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Worried About a Market Crash? Here Are 3 Things You Can Do

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Are you worried about a potential market crash in the next two years?

You aren’t alone.

This year, the financial media has been rife with speculation about an upcoming bear market. Between trade instability and struggling North American manufacturing, many signs are pointing to a coming slowdown. And with a slowdown comes the potential for a bearish stock market.

In a survey by the National Association of Business Economics, 70% of economists polled said they expected a recession by the end of 2021. Economic forecasts aren’t infallible, but that’s a pretty broad consensus that shouldn’t be taken lightly. If such a recession comes to pass, stocks will likely tank, driven by lower earnings and mass pessimistic psychology.

But fear not. As you’re about to see, there are many categories of assets that perform well in bear markets. Some of these are low risk debt securities that you probably wouldn’t want to hold forever, but others are equities that can outperform in both bull and bear markets.

Each of these investments has a particular strategy associated with it, which, when taken together, can form the basis for a recession-proof portfolio.

Move into short-term bonds

The safest thing you can do in a bear market is hold short-term bonds. Short-term bonds are less volatile than long-term bonds, and government bonds are generally less risky than stocks.

Securities like T-bills and GICs carry essentially no risk, while short-term interest bearing bonds carry very little. Of course, by going the “no risk” route, you’ll sacrifice a lot of potential returns–which is where part two of the strategy comes in.

Buy utility stocks

The second part of your ‘recession proof’ portfolio strategy is utility stocks. These are riskier than bonds, but the safest types of stocks in recessions.

Utility stocks tend to fare well during recessions because their revenue streams and dividends are extraordinarily safe. Utilities sell heat and light, one of the most basic life necessities that people can’t eliminate even in the worst of times. Accordingly, their earnings don’t decline as much in recessions compared to other types of stocks.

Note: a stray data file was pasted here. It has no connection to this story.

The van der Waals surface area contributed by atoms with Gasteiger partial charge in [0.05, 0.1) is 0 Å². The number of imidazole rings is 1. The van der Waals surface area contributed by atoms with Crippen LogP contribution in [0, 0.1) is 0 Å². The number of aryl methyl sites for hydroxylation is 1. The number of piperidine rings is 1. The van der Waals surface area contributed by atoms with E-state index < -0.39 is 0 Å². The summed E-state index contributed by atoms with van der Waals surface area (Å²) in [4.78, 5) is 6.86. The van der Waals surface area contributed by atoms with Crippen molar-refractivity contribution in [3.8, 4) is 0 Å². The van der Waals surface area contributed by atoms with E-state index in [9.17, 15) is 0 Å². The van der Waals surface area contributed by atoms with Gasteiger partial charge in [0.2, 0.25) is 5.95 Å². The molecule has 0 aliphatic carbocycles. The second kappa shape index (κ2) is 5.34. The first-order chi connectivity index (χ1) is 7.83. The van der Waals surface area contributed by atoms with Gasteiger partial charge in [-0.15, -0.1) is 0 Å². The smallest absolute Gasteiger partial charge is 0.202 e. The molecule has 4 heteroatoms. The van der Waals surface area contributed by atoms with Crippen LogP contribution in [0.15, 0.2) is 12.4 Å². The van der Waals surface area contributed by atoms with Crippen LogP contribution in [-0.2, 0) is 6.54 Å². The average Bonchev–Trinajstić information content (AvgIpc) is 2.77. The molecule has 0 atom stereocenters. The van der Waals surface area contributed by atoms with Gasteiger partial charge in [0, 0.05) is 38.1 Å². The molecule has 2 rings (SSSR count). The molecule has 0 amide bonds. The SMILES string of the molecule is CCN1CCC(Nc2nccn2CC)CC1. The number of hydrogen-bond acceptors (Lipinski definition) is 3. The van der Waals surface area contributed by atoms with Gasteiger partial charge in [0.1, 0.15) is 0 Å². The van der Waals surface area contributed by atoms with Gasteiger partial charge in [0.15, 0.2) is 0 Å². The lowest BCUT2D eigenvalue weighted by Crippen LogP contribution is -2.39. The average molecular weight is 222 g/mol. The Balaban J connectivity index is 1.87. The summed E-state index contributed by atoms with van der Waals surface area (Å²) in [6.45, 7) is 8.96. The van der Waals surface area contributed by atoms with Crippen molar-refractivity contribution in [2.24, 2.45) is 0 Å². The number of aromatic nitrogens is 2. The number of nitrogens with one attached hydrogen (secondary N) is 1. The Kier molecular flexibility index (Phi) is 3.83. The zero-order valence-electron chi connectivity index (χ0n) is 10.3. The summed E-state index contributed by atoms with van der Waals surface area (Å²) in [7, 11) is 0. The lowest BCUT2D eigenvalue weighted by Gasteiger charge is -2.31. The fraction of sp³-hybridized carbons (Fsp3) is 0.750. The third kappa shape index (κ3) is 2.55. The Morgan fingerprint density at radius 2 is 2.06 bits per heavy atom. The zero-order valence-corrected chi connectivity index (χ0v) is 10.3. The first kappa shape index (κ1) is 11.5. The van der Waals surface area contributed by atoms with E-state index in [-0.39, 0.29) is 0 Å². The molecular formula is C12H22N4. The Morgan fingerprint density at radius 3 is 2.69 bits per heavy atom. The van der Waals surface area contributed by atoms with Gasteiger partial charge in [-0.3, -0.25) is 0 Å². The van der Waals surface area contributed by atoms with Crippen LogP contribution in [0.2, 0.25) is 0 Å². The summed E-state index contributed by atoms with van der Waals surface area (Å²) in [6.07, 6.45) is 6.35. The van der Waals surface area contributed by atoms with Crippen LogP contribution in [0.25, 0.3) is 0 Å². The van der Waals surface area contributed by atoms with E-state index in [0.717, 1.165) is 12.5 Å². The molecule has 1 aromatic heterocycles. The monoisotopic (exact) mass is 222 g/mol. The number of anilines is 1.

Consider Fortis Inc (TSX:FTS)(NYSE:FTS). At the end of 2008, it grew its earnings by 26% for the full year; by the end of 2009, earnings had grown by 17% compared to 2008. These were the two worst years of the great recession! It’s a testimony to utilities’ safety during economic downturns.

Granted, Fortis, like most stocks, fell during the recession. But since the company’s earnings were growing, its dividend was never in jeopardy. In fact, investors saw two consecutive dividend increases in 2008 and 2009.

So if you’d bought FTS in 2008, you could have picked up shares at a discount price, watched them grow later, and seen your dividend increase along the way.

Talk about a win-win situation.

Have cash ready to buy shares

Another general strategy for market downturns is to build up a cash horde to buy stocks after they’ve fallen. Here again, dividend stocks like Fortis can come in handy. Dividends gradually build up a cash balance in your account over time, which you can use to buy more stocks.

Using the cash flow from Fortis shares, you could increase your position in FTS by reinvesting, or let the dividends flow out and buy other stocks at discount prices. After a few months of falling stock prices, you’ll likely find yourself at or near a bottom, so you can use your cash to buy up shares you’d always wanted to buy on the cheap.

This article represents the opinion of the writer, who may disagree with the “official” recommendation position of a Motley Fool premium service or advisor. We’re Motley! Questioning an investing thesis — even one of our own — helps us all think critically about investing and make decisions that help us become smarter, happier, and richer, so we sometimes publish articles that may not be in line with recommendations, rankings or other content.

Fool contributor Andrew Button has no position in any of the stocks mentioned.

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